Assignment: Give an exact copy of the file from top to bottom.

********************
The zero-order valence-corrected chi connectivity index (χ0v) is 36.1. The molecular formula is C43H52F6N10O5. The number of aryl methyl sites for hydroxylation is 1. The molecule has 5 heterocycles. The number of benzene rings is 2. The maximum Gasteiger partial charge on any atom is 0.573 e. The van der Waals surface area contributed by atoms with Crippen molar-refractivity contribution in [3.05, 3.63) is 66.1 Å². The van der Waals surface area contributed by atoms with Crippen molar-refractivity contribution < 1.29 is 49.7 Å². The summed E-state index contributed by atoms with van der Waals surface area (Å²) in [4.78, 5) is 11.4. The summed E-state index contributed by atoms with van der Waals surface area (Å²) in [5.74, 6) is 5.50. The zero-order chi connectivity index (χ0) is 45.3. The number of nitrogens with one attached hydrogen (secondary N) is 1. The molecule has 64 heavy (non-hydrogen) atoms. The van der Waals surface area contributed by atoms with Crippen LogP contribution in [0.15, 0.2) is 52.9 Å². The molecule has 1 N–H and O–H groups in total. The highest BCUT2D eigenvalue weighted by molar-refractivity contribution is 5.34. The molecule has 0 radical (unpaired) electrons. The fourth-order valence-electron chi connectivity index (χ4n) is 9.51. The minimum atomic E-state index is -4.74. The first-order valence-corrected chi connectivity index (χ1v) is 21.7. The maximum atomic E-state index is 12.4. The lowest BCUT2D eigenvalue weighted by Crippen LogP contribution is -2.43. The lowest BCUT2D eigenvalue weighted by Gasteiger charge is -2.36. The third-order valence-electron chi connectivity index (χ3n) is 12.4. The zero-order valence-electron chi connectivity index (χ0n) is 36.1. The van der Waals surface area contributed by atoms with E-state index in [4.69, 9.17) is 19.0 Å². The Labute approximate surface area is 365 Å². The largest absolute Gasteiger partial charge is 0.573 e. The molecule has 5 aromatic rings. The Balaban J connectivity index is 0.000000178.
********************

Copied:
The zero-order valence-corrected chi connectivity index (χ0v) is 36.1. The molecular formula is C43H52F6N10O5. The number of aryl methyl sites for hydroxylation is 1. The molecule has 5 heterocycles. The number of benzene rings is 2. The maximum Gasteiger partial charge on any atom is 0.573 e. The van der Waals surface area contributed by atoms with Crippen molar-refractivity contribution in [3.05, 3.63) is 66.1 Å². The van der Waals surface area contributed by atoms with Crippen molar-refractivity contribution < 1.29 is 49.7 Å². The summed E-state index contributed by atoms with van der Waals surface area (Å²) in [4.78, 5) is 11.4. The summed E-state index contributed by atoms with van der Waals surface area (Å²) in [5.74, 6) is 5.50. The zero-order chi connectivity index (χ0) is 45.3. The number of nitrogens with one attached hydrogen (secondary N) is 1. The molecule has 64 heavy (non-hydrogen) atoms. The van der Waals surface area contributed by atoms with Crippen LogP contribution in [0.15, 0.2) is 52.9 Å². The molecule has 1 N–H and O–H groups in total. The highest BCUT2D eigenvalue weighted by molar-refractivity contribution is 5.34. The molecule has 0 radical (unpaired) electrons. The fourth-order valence-electron chi connectivity index (χ4n) is 9.51. The minimum atomic E-state index is -4.74. The first-order valence-corrected chi connectivity index (χ1v) is 21.7. The maximum atomic E-state index is 12.4. The lowest BCUT2D eigenvalue weighted by Crippen LogP contribution is -2.43. The lowest BCUT2D eigenvalue weighted by Gasteiger charge is -2.36. The third-order valence-electron chi connectivity index (χ3n) is 12.4. The zero-order valence-electron chi connectivity index (χ0n) is 36.1. The van der Waals surface area contributed by atoms with E-state index in [4.69, 9.17) is 19.0 Å². The Labute approximate surface area is 365 Å². The largest absolute Gasteiger partial charge is 0.573 e. The molecule has 5 aromatic rings. The Balaban J connectivity index is 0.000000178.